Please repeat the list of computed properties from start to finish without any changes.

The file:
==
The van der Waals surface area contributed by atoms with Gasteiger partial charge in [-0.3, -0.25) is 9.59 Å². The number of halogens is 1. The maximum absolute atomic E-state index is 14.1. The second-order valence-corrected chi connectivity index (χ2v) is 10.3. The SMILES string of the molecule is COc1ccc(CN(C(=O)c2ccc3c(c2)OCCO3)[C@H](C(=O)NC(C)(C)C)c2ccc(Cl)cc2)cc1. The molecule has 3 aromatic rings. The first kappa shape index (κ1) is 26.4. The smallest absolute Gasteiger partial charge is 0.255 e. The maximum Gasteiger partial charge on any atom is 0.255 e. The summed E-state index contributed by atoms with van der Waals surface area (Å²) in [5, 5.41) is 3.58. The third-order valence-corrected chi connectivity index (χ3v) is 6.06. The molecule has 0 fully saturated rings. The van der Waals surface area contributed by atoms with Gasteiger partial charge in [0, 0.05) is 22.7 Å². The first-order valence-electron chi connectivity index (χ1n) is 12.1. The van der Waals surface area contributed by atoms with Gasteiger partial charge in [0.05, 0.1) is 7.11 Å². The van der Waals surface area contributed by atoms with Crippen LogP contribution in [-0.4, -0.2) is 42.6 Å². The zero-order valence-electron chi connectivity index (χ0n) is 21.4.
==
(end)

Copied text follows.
The van der Waals surface area contributed by atoms with Gasteiger partial charge in [-0.3, -0.25) is 9.59 Å². The number of halogens is 1. The maximum absolute atomic E-state index is 14.1. The second-order valence-corrected chi connectivity index (χ2v) is 10.3. The SMILES string of the molecule is COc1ccc(CN(C(=O)c2ccc3c(c2)OCCO3)[C@H](C(=O)NC(C)(C)C)c2ccc(Cl)cc2)cc1. The molecule has 3 aromatic rings. The first kappa shape index (κ1) is 26.4. The smallest absolute Gasteiger partial charge is 0.255 e. The maximum Gasteiger partial charge on any atom is 0.255 e. The summed E-state index contributed by atoms with van der Waals surface area (Å²) in [5, 5.41) is 3.58. The third-order valence-corrected chi connectivity index (χ3v) is 6.06. The molecule has 0 fully saturated rings. The van der Waals surface area contributed by atoms with Gasteiger partial charge in [0, 0.05) is 22.7 Å². The first-order valence-electron chi connectivity index (χ1n) is 12.1. The van der Waals surface area contributed by atoms with Gasteiger partial charge in [0.05, 0.1) is 7.11 Å². The van der Waals surface area contributed by atoms with Crippen LogP contribution in [-0.4, -0.2) is 42.6 Å². The zero-order valence-electron chi connectivity index (χ0n) is 21.4.